Dealing with the Emotional Stress of Hurricane Katrina

September 7, 2005 – Posted at 4:49 p.m. CDT

JONESBORO, AR -- It's been just over a week since Hurricane Katrina pummeled the Gulf Coast. As families who have become evacuees are working to rebuild their lives, many are facing not just physical obstacles, but emotional ones as well. The stress of the storm has also impacted emergency personnel, volunteers and even television viewers at home.

Media coverage of Hurricane Katrina has shown us the graphic images of natural destruction, but for some, it may be too much to handle.

"When you are watching the television coverage, you get obsessed with it.  You want to know everything.  You want to know the severity, particularly if you have relatives in that part of the country. It's much more personalized, " said St. Bernards Behavioral Health psychotherapist Tom Burton.

Children may not be able to comprehend what has happened, but Burton say it's important to make them feel as safe as possible.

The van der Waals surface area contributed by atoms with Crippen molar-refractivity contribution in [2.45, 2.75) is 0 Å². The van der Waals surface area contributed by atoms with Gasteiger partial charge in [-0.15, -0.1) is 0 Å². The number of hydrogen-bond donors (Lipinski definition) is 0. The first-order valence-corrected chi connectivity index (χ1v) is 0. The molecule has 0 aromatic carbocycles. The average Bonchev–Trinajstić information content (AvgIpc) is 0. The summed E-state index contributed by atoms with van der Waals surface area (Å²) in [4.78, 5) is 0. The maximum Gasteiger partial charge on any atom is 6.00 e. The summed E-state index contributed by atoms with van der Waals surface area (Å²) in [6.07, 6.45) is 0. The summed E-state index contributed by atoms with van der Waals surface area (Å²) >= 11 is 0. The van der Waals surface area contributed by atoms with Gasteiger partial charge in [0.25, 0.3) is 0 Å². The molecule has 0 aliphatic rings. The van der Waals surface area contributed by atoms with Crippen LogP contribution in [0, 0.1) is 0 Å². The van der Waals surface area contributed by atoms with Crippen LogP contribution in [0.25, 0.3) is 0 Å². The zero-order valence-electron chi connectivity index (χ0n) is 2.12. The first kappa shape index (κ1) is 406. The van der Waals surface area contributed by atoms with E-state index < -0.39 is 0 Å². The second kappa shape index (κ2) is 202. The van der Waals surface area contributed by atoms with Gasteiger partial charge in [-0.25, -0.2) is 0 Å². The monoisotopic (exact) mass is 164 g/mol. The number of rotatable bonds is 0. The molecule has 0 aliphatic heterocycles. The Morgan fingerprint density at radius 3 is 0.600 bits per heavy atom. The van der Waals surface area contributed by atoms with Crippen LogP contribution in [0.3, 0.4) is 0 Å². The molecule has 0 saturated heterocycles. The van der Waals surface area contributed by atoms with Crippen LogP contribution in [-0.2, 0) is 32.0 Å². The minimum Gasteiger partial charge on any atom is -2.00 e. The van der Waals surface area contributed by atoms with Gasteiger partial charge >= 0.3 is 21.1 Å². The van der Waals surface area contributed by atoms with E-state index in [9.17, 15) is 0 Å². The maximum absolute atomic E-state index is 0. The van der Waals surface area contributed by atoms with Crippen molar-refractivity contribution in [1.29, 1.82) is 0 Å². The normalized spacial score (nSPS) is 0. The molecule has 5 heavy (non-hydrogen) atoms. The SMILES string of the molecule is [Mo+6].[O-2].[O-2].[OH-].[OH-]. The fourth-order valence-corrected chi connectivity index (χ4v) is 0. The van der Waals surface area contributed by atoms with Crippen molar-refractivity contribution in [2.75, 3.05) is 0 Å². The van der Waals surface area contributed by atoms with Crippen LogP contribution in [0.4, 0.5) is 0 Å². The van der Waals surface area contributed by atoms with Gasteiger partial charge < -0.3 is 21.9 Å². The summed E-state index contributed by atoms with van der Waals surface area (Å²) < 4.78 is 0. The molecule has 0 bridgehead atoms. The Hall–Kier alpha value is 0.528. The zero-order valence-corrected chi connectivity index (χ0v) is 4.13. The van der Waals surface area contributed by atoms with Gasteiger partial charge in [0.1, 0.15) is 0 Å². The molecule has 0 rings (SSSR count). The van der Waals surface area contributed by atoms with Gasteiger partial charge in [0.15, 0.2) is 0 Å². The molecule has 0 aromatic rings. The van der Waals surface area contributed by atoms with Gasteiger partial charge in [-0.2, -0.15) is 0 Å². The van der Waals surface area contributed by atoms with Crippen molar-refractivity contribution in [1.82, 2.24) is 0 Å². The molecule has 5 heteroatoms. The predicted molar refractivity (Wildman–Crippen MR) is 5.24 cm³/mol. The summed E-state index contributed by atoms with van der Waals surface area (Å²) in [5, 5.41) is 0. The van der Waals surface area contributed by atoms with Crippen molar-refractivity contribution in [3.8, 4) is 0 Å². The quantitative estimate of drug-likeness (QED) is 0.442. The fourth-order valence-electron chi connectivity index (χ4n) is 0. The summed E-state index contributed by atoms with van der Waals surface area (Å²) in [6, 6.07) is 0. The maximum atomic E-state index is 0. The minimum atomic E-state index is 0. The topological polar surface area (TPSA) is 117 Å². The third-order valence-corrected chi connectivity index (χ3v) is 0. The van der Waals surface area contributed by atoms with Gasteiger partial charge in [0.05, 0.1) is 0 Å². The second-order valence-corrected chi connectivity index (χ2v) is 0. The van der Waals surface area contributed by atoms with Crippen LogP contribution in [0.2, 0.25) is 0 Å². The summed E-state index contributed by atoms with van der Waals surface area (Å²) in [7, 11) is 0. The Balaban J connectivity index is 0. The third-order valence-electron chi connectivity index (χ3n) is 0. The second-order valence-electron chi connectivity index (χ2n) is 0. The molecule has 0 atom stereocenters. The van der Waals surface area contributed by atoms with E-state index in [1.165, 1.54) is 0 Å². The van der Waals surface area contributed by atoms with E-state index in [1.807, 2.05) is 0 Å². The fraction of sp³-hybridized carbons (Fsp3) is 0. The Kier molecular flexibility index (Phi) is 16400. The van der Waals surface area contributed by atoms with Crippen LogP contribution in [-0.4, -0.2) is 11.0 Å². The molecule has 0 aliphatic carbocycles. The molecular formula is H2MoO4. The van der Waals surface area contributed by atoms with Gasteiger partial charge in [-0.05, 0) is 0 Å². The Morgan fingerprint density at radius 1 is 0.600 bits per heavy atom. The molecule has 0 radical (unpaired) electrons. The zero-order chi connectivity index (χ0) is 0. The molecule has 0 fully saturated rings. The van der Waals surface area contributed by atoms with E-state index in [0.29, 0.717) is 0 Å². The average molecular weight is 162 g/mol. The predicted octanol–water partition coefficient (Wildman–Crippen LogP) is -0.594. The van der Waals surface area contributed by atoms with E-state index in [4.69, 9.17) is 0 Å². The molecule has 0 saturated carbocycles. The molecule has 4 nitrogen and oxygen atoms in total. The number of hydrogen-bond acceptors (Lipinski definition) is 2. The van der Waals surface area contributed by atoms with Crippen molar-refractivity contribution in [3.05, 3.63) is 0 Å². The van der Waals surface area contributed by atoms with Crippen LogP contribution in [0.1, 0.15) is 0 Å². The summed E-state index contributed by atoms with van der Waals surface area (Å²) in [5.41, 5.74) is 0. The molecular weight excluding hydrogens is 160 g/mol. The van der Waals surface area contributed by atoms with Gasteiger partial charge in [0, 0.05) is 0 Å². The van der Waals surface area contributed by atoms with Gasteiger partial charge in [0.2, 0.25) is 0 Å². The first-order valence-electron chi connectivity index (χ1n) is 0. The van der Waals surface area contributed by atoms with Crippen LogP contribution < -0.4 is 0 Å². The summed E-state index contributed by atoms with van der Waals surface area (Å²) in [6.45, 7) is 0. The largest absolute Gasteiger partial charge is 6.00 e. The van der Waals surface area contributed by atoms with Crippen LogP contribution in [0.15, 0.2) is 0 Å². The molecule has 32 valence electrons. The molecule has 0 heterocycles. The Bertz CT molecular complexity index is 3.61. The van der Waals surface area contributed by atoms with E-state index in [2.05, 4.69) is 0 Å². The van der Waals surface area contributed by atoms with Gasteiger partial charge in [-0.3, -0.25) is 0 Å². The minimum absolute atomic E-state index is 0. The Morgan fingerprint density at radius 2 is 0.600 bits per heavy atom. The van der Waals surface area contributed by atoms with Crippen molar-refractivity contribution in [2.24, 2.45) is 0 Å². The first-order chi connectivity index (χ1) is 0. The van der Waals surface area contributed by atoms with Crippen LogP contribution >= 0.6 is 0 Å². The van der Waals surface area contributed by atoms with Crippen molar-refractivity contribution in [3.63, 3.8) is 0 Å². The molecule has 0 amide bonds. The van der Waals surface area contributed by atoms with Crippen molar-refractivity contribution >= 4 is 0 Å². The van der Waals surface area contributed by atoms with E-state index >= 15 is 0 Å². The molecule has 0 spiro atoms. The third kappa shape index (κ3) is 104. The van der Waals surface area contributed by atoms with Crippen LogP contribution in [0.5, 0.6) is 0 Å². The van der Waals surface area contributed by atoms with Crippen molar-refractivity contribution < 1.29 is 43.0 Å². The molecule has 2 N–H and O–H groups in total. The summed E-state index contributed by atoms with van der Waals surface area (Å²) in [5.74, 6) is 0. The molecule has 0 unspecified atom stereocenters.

"It's the parents responsibility if they watch TV with the children to answer any questions that the child may have," said Burton, "Because the children have their own time frame, the children have their own questions. They may wonder if they are safe, if the water is coming here."

The aftermath of the storm has claimed many lives, including two New Orleans police officers that committed suicide. A mixture of stress, emotion and frustration may have contributed.

"A lot of the officers and firemen were operating on their own, which doubles the stress, and I think it's just a general communication and lack of support for what they were attempting to do," said Burton.

However, for the evacuees who have relocated, they must begin the emotional task of rebuilding their lives.

"These are survivors," said Burton, "and they have a strength in them that all of us do, if they can tap into that inner strength. You need to circle your wagons, keep people around you that you feel good about, that you trust. Talk about all of your feelings, it's an extreme grief issue going on, and with time, with caring and with support, there will be healing that takes place."

It will take years before the areas hit by Hurricane Katrina are rebuilt, and that could hold true for the lives of survivors. Counselors say it's best to take one day at a time.